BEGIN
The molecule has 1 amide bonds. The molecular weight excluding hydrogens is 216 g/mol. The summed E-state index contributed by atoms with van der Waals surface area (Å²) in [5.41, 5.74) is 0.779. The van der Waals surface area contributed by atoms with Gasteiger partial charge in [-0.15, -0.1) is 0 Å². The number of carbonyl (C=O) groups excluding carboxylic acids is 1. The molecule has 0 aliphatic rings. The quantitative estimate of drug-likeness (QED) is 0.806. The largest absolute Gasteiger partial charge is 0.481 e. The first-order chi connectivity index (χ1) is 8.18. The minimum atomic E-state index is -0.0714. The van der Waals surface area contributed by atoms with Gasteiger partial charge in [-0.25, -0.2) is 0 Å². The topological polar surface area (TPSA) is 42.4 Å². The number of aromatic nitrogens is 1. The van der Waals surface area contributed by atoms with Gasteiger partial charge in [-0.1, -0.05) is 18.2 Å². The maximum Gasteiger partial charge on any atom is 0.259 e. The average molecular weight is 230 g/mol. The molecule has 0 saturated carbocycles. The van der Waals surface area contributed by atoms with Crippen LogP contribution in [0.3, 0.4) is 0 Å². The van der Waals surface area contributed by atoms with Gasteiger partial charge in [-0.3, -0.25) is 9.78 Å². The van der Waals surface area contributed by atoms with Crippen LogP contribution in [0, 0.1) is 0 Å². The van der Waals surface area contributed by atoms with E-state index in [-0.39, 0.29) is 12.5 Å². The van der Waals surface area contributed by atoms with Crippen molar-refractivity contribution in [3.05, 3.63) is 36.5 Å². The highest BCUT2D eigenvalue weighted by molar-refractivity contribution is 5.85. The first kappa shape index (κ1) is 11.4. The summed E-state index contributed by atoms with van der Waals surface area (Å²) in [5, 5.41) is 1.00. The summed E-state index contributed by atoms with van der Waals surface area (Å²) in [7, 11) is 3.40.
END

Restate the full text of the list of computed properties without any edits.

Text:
The molecule has 1 amide bonds. The molecular weight excluding hydrogens is 216 g/mol. The summed E-state index contributed by atoms with van der Waals surface area (Å²) in [5.41, 5.74) is 0.779. The van der Waals surface area contributed by atoms with Gasteiger partial charge in [-0.15, -0.1) is 0 Å². The number of carbonyl (C=O) groups excluding carboxylic acids is 1. The molecule has 0 aliphatic rings. The quantitative estimate of drug-likeness (QED) is 0.806. The largest absolute Gasteiger partial charge is 0.481 e. The first-order chi connectivity index (χ1) is 8.18. The minimum atomic E-state index is -0.0714. The van der Waals surface area contributed by atoms with Gasteiger partial charge in [-0.25, -0.2) is 0 Å². The topological polar surface area (TPSA) is 42.4 Å². The number of aromatic nitrogens is 1. The van der Waals surface area contributed by atoms with Gasteiger partial charge in [-0.1, -0.05) is 18.2 Å². The maximum Gasteiger partial charge on any atom is 0.259 e. The average molecular weight is 230 g/mol. The molecule has 0 saturated carbocycles. The van der Waals surface area contributed by atoms with Crippen LogP contribution in [0.3, 0.4) is 0 Å². The van der Waals surface area contributed by atoms with Gasteiger partial charge in [-0.3, -0.25) is 9.78 Å². The van der Waals surface area contributed by atoms with Crippen LogP contribution in [0, 0.1) is 0 Å². The van der Waals surface area contributed by atoms with E-state index in [-0.39, 0.29) is 12.5 Å². The van der Waals surface area contributed by atoms with Crippen molar-refractivity contribution in [3.05, 3.63) is 36.5 Å². The highest BCUT2D eigenvalue weighted by molar-refractivity contribution is 5.85. The first kappa shape index (κ1) is 11.4. The summed E-state index contributed by atoms with van der Waals surface area (Å²) in [5, 5.41) is 1.00. The summed E-state index contributed by atoms with van der Waals surface area (Å²) in [7, 11) is 3.40.